City of God

By Jason Wojciechowski on February 18, 2004 at 6:34 AM

City of God provides a nice contrast to 21 Grams. The Brazilian film, the second movie about street kids in that country I've seen in the past six months, is as flashy with its cinematography and editing as 21 Grams tries to be, but it actually has a purpose.

The story is told by Rocket, an inhabitant of Rio's "City of God," a huge slum where the government likes to send homeless people but not much else. Police presence is minimal, so street gangs rule the environment. Rocket is not a member of one of the gangs himself; he tried to go to school to get himself out of the City, and has always harbored an ambition to be a photographer. We see Rocket grow from about eight, in the sixties, to some indeterminate age some indeterminate number of years in the future. Rocket's story crosses paths with such illustrious gang-land characters as Li'l Dice (later, Li'l Ze, the most vicious and respected hood in the city), Knockout Ned (forced to become Li'l Ze's chief rival), Benny (Ze's right-hand man, "the grooviest hood in the city"), and Carrot (the leader of the rival gang, who helps Ned become a hood to be reckoned with).

City of God doesn't shy away from violence, because, to shamelessly borrow a cliche, it is the way of the streets. Ze forces a new member of his gang, perhaps 12 years old, to choose between killing a six-year old and a ten-year old as his initiation to the upper reaches of the group. The filmmakers strike a balance, though: the gore and blood is not glorified, not hammed up in any way; rather, it is presented matter-of-factly. Children bleed when they're shot, but we don't leer at them as they lay dying.

The film also doesn't shy away from the grainy-style cinematography that has become popular for shooting "street" movies in the last few years, but it is put to good use. We don't just see dirt and filth; we also see joy and pleasure at dance parties and the gorgeous Brazilian beach. Of course, when the guns come out at the parties and the seven-year old hoods gather around at the beach, we're reminded that any escape from the horrors of every-day life is only temporary.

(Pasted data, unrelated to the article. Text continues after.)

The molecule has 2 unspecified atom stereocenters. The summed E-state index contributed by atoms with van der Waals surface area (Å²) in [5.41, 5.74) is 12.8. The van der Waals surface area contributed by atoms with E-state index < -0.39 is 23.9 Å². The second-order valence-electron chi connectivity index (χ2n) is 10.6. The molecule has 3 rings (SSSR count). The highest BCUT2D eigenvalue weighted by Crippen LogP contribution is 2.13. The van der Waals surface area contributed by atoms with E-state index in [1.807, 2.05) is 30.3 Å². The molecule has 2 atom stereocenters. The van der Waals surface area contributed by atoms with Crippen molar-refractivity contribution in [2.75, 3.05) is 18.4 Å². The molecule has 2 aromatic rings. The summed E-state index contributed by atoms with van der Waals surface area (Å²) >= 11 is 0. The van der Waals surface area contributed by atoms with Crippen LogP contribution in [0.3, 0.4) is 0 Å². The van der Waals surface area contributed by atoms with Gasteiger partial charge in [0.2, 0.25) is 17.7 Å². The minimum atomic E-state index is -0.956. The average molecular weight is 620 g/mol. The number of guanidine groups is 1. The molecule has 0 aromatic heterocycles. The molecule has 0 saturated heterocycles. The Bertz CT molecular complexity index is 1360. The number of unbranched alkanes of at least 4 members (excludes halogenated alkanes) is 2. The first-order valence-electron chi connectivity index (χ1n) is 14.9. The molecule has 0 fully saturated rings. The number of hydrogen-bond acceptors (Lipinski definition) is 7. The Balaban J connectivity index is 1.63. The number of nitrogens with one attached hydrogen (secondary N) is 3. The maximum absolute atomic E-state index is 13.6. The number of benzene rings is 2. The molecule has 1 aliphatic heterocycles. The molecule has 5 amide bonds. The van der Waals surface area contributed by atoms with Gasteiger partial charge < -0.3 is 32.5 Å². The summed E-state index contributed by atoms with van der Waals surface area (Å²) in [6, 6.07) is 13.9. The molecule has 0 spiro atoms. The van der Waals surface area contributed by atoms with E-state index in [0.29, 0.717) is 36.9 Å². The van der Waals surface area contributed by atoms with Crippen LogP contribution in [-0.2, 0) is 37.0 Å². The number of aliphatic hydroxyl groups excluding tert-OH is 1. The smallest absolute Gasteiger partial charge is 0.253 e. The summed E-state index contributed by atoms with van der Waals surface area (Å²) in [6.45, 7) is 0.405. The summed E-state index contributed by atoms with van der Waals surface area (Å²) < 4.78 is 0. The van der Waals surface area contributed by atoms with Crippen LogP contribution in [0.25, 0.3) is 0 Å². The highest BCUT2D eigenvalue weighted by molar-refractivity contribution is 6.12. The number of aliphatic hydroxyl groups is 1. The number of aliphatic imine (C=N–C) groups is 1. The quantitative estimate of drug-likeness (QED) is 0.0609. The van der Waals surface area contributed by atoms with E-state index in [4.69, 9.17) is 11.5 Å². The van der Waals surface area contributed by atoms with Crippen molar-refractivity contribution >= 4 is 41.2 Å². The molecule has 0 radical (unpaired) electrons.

The story is told non-linearly, with much back- and side-tracking performed by Rocket, as any story-teller working without preparation would. We encounter characters we haven't met before, so Rocket gives us their back-story; he occasionally hints at future happenings in the way of someone trying to keep their audience captive. These back- and side-trackings are reinforced by the editing and special-effects, which, for once, as I alluded to above, don't seem gratuitous, but rather serve the greater purpose of emphasizing Rocket's narration by creating an enthralling visual narration.

Many of the tricks are sort-of low-budget Matrix effects, which is entirely appropriate: both movies rely on violence to tell their stories, though the Matrix' violence is highly stylized, very clean and neat, and, in many ways, glorifies kicking the crap out of The Man when he's holding you down. The special effects reflect the time, money, and sophistication required to create them and mirror the kind of violence created using them. In contrast, City of God's effects are choppy, grainy, and rough, mirroring the hoods' inability to fight and shoot with any sort of accuracy or panache. Nobody fires a gun with a flair when they're too busy worrying about saving their own skin. Unlike the ever-present, ever-stylish Agents of the Matrix, in the City of God, if you get shot, you're not coming back for the sequel.

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